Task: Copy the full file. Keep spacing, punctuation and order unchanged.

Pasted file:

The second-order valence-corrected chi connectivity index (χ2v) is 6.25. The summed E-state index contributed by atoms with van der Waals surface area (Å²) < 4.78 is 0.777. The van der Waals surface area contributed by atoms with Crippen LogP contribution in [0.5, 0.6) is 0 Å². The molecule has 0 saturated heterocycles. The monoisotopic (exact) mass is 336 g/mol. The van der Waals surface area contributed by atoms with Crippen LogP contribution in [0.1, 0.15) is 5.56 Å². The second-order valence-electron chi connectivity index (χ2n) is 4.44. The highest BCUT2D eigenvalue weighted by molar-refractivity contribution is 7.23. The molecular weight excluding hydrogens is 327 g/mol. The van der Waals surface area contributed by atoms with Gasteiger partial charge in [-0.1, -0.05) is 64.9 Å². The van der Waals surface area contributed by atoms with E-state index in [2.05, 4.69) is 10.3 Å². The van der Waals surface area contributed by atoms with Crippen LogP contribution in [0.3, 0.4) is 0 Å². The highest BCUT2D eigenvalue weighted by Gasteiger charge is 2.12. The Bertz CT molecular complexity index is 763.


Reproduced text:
The second-order valence-corrected chi connectivity index (χ2v) is 6.25. The summed E-state index contributed by atoms with van der Waals surface area (Å²) < 4.78 is 0.777. The van der Waals surface area contributed by atoms with Crippen LogP contribution in [0.5, 0.6) is 0 Å². The molecule has 0 saturated heterocycles. The monoisotopic (exact) mass is 336 g/mol. The van der Waals surface area contributed by atoms with Crippen LogP contribution in [0.1, 0.15) is 5.56 Å². The second-order valence-electron chi connectivity index (χ2n) is 4.44. The highest BCUT2D eigenvalue weighted by molar-refractivity contribution is 7.23. The molecular weight excluding hydrogens is 327 g/mol. The van der Waals surface area contributed by atoms with Gasteiger partial charge in [-0.1, -0.05) is 64.9 Å². The van der Waals surface area contributed by atoms with E-state index in [2.05, 4.69) is 10.3 Å². The van der Waals surface area contributed by atoms with Crippen LogP contribution in [0.3, 0.4) is 0 Å². The highest BCUT2D eigenvalue weighted by Gasteiger charge is 2.12. The Bertz CT molecular complexity index is 763.